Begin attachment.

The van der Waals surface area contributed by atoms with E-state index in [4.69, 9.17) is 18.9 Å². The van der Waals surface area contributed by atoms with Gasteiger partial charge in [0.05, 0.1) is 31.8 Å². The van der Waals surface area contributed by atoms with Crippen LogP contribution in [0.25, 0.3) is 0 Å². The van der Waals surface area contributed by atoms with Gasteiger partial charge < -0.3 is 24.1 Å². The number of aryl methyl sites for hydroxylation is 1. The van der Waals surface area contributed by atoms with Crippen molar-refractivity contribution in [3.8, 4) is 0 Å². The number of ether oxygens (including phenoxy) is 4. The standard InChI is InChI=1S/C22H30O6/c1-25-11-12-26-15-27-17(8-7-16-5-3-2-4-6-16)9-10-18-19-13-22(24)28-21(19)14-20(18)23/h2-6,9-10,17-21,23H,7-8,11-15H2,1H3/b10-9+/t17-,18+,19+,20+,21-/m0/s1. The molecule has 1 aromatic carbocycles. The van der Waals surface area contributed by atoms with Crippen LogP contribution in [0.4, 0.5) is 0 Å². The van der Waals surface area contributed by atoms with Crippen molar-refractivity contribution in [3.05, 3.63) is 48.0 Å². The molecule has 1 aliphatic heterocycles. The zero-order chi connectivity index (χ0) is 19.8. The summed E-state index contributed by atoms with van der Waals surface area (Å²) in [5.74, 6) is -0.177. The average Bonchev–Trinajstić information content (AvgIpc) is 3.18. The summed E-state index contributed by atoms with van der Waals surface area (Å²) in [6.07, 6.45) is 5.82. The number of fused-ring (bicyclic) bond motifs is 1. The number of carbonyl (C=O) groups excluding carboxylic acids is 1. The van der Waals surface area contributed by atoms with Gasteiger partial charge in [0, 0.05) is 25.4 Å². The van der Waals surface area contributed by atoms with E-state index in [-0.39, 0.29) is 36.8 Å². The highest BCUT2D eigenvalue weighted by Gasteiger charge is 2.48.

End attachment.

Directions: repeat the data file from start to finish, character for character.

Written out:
The van der Waals surface area contributed by atoms with E-state index in [4.69, 9.17) is 18.9 Å². The van der Waals surface area contributed by atoms with Gasteiger partial charge in [0.05, 0.1) is 31.8 Å². The van der Waals surface area contributed by atoms with Crippen LogP contribution in [0.25, 0.3) is 0 Å². The van der Waals surface area contributed by atoms with Gasteiger partial charge < -0.3 is 24.1 Å². The number of aryl methyl sites for hydroxylation is 1. The van der Waals surface area contributed by atoms with Crippen molar-refractivity contribution in [3.8, 4) is 0 Å². The number of ether oxygens (including phenoxy) is 4. The standard InChI is InChI=1S/C22H30O6/c1-25-11-12-26-15-27-17(8-7-16-5-3-2-4-6-16)9-10-18-19-13-22(24)28-21(19)14-20(18)23/h2-6,9-10,17-21,23H,7-8,11-15H2,1H3/b10-9+/t17-,18+,19+,20+,21-/m0/s1. The molecule has 1 aromatic carbocycles. The van der Waals surface area contributed by atoms with Crippen LogP contribution in [0.4, 0.5) is 0 Å². The van der Waals surface area contributed by atoms with Crippen molar-refractivity contribution in [3.05, 3.63) is 48.0 Å². The molecule has 1 aliphatic heterocycles. The zero-order chi connectivity index (χ0) is 19.8. The summed E-state index contributed by atoms with van der Waals surface area (Å²) in [5.74, 6) is -0.177. The average Bonchev–Trinajstić information content (AvgIpc) is 3.18. The summed E-state index contributed by atoms with van der Waals surface area (Å²) in [6.07, 6.45) is 5.82. The number of fused-ring (bicyclic) bond motifs is 1. The number of carbonyl (C=O) groups excluding carboxylic acids is 1. The van der Waals surface area contributed by atoms with Gasteiger partial charge in [0, 0.05) is 25.4 Å². The van der Waals surface area contributed by atoms with E-state index in [-0.39, 0.29) is 36.8 Å². The highest BCUT2D eigenvalue weighted by Gasteiger charge is 2.48.